It gets to be a complex matrix of options.
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    Re: NAS - self build or buy premade?

    Quote Originally Posted by Saracen999 View Post
    They won't be Atom unless you're either looking at a slightly older generation, or lookng at the very base models of current generation.
    DS920+ uses a J4125 SoC, which has 4 cores of:

    https://en.wikipedia.org/wiki/Goldmont_Plus

    So can be labelled Atom, Celeron or Pentium depending on the whim of Intel's marketing types.

    These modern Atoms are passable out of order cores so not the train wreak that early Atoms were, but they aren't full fat Intel cores. I for one am guilty of passing off any non mainline Intel CPU as "Atom" because the labelling is just so damned confusing that I can't bother investing effort in "that's not an atom it's a Pentium Silver" when all I really care about is whether it is one of the small cores or a big full fat one; I suspect others around here will be the same.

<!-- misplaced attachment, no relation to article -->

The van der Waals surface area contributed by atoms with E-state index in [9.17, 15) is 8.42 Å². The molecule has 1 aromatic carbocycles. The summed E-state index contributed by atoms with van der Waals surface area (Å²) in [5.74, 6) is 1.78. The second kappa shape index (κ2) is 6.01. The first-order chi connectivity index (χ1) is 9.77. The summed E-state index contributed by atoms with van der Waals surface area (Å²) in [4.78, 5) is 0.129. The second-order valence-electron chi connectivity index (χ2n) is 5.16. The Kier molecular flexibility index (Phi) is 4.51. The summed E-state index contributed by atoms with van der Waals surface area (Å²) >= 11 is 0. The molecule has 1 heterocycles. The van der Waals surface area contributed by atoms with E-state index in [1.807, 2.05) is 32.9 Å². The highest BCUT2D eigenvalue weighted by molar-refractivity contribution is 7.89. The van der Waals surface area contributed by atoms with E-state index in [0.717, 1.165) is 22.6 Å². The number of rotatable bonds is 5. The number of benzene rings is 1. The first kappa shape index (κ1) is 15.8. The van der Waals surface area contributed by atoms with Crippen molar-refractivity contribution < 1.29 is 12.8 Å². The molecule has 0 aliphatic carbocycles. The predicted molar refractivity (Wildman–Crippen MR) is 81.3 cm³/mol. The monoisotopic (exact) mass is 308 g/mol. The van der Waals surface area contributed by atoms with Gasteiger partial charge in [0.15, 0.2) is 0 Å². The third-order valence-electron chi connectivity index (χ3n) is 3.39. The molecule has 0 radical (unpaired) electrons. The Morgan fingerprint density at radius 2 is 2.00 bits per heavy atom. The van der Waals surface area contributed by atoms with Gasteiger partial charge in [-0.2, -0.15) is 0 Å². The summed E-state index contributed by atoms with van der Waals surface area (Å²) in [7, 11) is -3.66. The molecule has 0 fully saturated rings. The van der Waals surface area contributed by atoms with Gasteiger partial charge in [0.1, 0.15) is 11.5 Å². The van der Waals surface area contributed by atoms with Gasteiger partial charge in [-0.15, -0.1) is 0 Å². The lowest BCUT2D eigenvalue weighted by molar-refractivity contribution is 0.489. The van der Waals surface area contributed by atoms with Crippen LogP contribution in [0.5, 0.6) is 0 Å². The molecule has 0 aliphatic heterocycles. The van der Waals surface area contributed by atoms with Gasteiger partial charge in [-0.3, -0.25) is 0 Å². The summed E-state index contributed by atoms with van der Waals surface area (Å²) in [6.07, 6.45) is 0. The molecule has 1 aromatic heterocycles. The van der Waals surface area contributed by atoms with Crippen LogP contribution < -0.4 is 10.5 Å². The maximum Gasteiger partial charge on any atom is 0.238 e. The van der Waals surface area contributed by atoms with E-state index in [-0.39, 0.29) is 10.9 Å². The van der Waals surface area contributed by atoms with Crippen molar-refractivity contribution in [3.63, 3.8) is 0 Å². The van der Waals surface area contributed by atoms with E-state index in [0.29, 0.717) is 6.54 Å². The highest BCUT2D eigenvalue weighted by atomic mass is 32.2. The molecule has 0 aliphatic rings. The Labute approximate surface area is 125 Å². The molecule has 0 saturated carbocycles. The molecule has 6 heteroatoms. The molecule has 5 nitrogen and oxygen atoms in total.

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    Re: NAS - self build or buy premade?

    NAS - why?

    central file store for the home, especially photos
    music streaming
    probably video streaming in the fullness of time but not immediate essential
    extra storage for our Humax box
    central place to back-up from

    backup from cloud to NAS for office stuff
    vpn access for office stuff
    backup from NAS to HDD for office stuff